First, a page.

Lucille Pearl King Johnson of Norfolk, Virginia, took her eternal rest on Wednesday, May 29, 2019. She was 88 years old. Born in Bayboro, NC on December 8, 1930, she was one of five children of Rufus and Clara King. Lucille’s father was a longshoreman and the King family moved to Norfolk, VA when she was a child. As she matured, Lucille developed many interests, including playing the piano, gardening and singing. She also grew strong in her Christian faith.
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Lucille married the love of her life, Samuel H. Johnson (Jabo) in 1956. They were a maid and butler team that served many families in the Tidewater area for decades. From their home on Barney Street in Norfolk they raised their only daughter, Peggie, and established a loving and enduring marriage that lasted until his death in 1992. Later in life she became an entrepreneur and started her own daycare. Over the years, she helped to rear more than 30 children who would grow up to be successful teachers, doctors, lawyers and even a movie star!
Lucille loved New Calvary Baptist Church, where she was a member for more than 70 years. She sang alto in the senior choir under the direction of Reginald Parker and Minister of Music, John A. Vann. Along with her life-long friend, Gwendolyn Crawford, she supervised the Children’s Usher Board. A devoted member of the Sunday school, she was the first to arrive each Sunday and was always prepared for the week’s lesson. In addition, she was a Christian missionary with the Co-Workers League. Always a giver, she donated money to Operation Smile for the children. She continued to attend church and serve the Lord until her health declined.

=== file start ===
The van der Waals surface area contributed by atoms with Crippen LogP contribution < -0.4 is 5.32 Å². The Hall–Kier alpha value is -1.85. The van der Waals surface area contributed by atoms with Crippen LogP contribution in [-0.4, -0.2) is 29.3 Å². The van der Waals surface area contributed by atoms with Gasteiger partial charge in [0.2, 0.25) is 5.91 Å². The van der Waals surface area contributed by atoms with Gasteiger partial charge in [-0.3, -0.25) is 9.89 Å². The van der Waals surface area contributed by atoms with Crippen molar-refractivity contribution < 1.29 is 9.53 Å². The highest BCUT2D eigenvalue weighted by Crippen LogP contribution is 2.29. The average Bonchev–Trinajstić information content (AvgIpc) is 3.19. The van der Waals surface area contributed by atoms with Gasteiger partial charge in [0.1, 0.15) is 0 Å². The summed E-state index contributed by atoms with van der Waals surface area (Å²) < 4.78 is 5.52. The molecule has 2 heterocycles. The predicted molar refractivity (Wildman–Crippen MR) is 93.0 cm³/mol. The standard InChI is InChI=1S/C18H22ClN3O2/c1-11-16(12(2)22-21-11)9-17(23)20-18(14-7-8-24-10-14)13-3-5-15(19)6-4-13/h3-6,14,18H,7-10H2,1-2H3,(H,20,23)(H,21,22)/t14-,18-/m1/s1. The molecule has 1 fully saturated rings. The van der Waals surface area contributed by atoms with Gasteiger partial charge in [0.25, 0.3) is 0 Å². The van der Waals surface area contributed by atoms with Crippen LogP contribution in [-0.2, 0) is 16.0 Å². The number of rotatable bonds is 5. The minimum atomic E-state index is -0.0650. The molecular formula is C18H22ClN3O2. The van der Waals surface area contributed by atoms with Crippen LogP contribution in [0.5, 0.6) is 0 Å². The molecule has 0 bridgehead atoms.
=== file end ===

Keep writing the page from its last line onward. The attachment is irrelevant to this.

As an active member of the community, Lucille was a member of the Huntersville Civic League and was fondly known as the “Flower Lady.” As new residents would move into the neighborhood, she would welcome them by planting flowers from her yard into theirs. She was so proud of earning the neighborhood “Beautification Award” three times for having the prettiest yard in the Huntersville section of the city.
A real highlight for her was when Norfolk awarded her the “Paint Your Heart Out Award.” She was chosen as an elderly citizen who took pride in their home but could not handle the repairs and upkeep. For one week, city workers, electricians, carpenters, gardeners and painters came to fix up her home.
Socially, Lucille loved to play cards on Friday nights with friends. She also belonged to various bowling leagues. Although her health began to fail in recent years, she continued to enjoy crossword puzzles, daytime soap operas and was an enthusiastic follower of Family Feud with Steve Harvey.
She leaves to cherish her memory one loving daughter, Dr. Peggie Robertson (Edward), two brothers, Rufus King, Jr. of New York and Parish King of Delaware, a favorite great-niece, Monica Vines (Calvin) and great-nephew, Marcus Green (Cynthia), her church daughters, Diane Bacon and Glynis Mason, as well as a host of nieces, nephews, adopted children, family and friends.
“Well done thy good and faithful servant.”